[SIGCIS-Members] Resources re: history of menus in computing?

Thomas Haigh thaigh at computer.org
Sun Mar 16 14:11:18 PDT 2014

Hello everyone,

Pop up and pull down menus had a specific genesis in the PARC/Xerox/Apple
trajectory of GUI work and have been an object of historical curiosity. IIRC
PARC had popup menus and Apple added pull down menus.

In contrast, menus in general are a fairly fundamental concept in
interactive computing and I suspect would have appeared very early in the
development of commands and applications for timesharing systems. The
alternative to a menu was a command line system, but these required commands
to be typed with no mistakes in exactly the right syntax. A menu guided
users through valid options, which reduced the error rate and effectively
let "help" information be integrated with the entry of commands. Menus could
be used with teletypes as well as VDUs.

So my personal guess on the origin of menus would be in a very early
interactive system such as MIT's CTSS, RAND's JOSS, or something from SDC.
If you are interested in a specific "first" you would also need to develop a
clear definition of "menu" to distinguish it from a command prompt.

Best wishes,


-----Original Message-----
From: members-bounces at sigcis.org [mailto:members-bounces at sigcis.org] On
Behalf Of William McMillan
Sent: Sunday, March 16, 2014 3:42 PM
To: Laine Nooney; sigcis
Subject: Re: [SIGCIS-Members] Resources re: history of menus in computing?

Hello, Laine.

Menus were central to the UI of UCSD Pascal, Ken Bowles's project in the
1970s.  Bowles talked with Steve Jobs int he early days (and later, Gates)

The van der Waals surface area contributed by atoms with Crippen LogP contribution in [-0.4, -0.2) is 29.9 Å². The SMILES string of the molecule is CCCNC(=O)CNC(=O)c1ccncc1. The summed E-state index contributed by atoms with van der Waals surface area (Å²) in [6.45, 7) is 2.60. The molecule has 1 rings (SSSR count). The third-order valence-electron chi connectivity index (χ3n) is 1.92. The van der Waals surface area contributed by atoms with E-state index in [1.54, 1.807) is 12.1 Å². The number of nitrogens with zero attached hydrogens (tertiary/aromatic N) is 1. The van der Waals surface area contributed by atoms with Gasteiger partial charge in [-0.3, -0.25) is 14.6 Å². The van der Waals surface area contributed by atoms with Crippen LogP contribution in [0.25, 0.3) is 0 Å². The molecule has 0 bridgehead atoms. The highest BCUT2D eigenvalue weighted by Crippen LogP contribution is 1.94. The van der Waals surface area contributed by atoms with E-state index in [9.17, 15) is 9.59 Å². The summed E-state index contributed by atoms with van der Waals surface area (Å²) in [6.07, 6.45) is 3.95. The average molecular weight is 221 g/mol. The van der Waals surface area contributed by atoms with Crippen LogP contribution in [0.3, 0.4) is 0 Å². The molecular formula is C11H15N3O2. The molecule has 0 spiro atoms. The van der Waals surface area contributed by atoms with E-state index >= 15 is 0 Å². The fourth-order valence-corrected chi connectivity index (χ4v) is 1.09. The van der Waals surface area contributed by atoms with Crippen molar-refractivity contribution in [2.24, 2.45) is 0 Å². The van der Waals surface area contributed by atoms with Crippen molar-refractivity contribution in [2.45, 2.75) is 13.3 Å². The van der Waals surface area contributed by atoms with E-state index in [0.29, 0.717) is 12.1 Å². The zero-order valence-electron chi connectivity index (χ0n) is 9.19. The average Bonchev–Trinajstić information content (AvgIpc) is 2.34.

and some of the students who worked on UCSD Pascal went to Apple and
influenced the development of the Lisa etc.  Apple Pascal (an OS as well as
a programming environment) for the Apple II was UCSD Pascal.

There are a lot of good web resources on UCSD Pascal, and I had a magazine
article on its history in IEEE Spectrum.

This was certainly an early and influential deployment of a menu-driven UI.
Games were developed in UCSD Pascal, but I don't know if they were notable
at all.

- Bill
- Hide quoted text -

On 3/15/14, Laine Nooney <laine.nooney at gmail.com> wrote:
> Hi all,
> I'm currently pulling together a short essay for a game history 
> lexicon on the emergence of the menu in games. This topic is running 
> me a bit in circles--menus seem to be one of those components that are 
> so "obvious," or taken for granted in the game dev realm, that they 
> aren't deeply, explicitly talked about.
> I'm wondering what the respective literature around "menus" might be 
> in the history of computing. Are there obvious touchstones or 
> definitive transitions to be aware of (especially beyond the visible 
> PARC/Apple/Windows GUI histories)?
> And to be clear, I'm trying to keep this distinct from UI issues 
> (insofar as that's possible!)
> Any leads, food for thought, or general chatter would be much appreciated!
> Best,
> Laine Nooney
> Department of Cultural Analysis and Theory Stony Brook University
> Editorial Assistant to the Journal of Visual Culture vcu.sagepub.com
> www.lainenooney.com
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